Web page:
The Communications Workers of America (CWA) released a report of their own on June 26 detailing that U.S. households that do have broadband Internet access lag far behind users in other countries in terms of connectivity speed.
A study of 80,000 broadband users found that median download speed in the U.S. is 1.9 megabits per second (Mbps), compared to 61 Mbps in Japan, 45 Mbps in Korea, 21 Mbps in Finland, 18 Mbps in Sweden and 7.6 Mbps in Canada.
The FTC report addressed the issue of faster broadband speeds in other countries, pointing to nationalized broadband policy and higher urban density of countries like Korea and Japan as reasons for higher levels of adoption, and claiming that the United States should not closely model its own efforts after other countries.
"For the United States, its larger geographic size and relatively dispersed population make it difficult to compare broadband experiences directly with many of the smaller and more densely populated countries that are sometimes cited as global Internet leaders," the report advised.
No Neutrality In Broadband Battle
Although the FTC's report concluded by agreeing that consumers prefer an open Internet, that enforcement of existing laws should be prioritized, and that the government needs to do more to promote broadband access to underserved markets, the agency shied away from taking a proactive stance to ensure that all content can be accessed equally, a prime tenet of net neutrality.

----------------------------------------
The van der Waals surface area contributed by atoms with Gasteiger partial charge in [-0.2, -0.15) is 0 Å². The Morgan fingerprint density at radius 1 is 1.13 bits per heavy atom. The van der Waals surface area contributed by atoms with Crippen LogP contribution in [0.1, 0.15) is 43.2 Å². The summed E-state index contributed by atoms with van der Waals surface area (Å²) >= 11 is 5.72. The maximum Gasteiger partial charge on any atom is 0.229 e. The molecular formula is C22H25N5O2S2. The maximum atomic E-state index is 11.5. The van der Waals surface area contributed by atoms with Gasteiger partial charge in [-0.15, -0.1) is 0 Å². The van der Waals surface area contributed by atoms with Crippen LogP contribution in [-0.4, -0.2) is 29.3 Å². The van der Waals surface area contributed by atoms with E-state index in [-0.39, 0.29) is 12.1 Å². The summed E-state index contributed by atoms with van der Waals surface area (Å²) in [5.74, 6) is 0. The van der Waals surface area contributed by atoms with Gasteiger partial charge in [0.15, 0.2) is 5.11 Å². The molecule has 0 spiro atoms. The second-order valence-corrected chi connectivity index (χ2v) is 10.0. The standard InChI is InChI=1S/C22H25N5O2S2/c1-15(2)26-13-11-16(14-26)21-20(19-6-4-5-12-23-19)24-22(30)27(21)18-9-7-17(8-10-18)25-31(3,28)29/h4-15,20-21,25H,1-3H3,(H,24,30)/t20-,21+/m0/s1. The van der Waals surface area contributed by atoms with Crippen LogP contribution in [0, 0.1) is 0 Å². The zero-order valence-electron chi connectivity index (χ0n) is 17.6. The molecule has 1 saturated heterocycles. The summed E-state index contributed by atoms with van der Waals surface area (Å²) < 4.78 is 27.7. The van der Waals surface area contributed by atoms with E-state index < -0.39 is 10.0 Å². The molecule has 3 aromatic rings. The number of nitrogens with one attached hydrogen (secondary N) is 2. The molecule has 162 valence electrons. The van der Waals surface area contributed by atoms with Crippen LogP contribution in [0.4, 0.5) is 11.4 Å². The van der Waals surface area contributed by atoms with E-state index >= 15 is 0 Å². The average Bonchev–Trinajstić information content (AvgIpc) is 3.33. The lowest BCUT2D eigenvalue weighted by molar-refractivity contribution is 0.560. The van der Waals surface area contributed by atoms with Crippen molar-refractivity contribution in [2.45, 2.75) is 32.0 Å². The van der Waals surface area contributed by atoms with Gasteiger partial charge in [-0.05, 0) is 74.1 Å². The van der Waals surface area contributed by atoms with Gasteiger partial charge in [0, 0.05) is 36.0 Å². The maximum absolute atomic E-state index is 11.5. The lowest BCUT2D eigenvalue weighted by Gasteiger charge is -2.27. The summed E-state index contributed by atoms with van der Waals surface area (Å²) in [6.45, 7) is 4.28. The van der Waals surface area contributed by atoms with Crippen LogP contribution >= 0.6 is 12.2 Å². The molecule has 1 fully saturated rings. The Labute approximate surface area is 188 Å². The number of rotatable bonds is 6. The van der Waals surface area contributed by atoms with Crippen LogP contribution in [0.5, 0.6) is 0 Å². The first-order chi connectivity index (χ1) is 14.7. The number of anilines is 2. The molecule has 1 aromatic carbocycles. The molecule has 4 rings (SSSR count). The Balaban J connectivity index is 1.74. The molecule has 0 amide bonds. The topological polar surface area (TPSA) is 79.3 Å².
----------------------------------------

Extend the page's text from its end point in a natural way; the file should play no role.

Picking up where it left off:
"Policy makers should be wary of enacting regulation solely to prevent prospective harm to consumer welfare, particularly given the indeterminate effects on such welfare of potential conduct by broadband providers and the law enforcement structures that already exist," the agency said in its conclusion.
The FTC's wait-and-see approach symbolizes the increasingly politicized battle over net neutrality, pitting telecom and cable heavyweights and their Washington allies against tech titans such as Google and Microsoft, and the grassroots coalition of advocacy and consumer groups. AT&T, which had previously announced political opposition to net neutrality, agreed to temporarily abide by the principle for its network as a condition of its mega-merger with BellSouth in 2006.
And the FCC was pushed to open up new investigations into the lack of broadband availability and support of net neutrality after criticism from Congress, the media, and various interest groups on both sides of the issue.
But the issue remains contentious.
A few days ago, John Kneuer, assistant Commerce Secretary in charge of communications and information for the Bush Administration, got into a shouting match with technology experts at a conference in San Francisco.
I firmly believe market forces are going to provide even more open networks and access much, much, much better than I can do as a regulator, he said, and criticized members of the audience for claiming they wanted the government to set mandates and rules for the Internet in the U.S.
When members of the audience disputed Kneuer's contention, he yelled back "That's exactly what you are asking for!"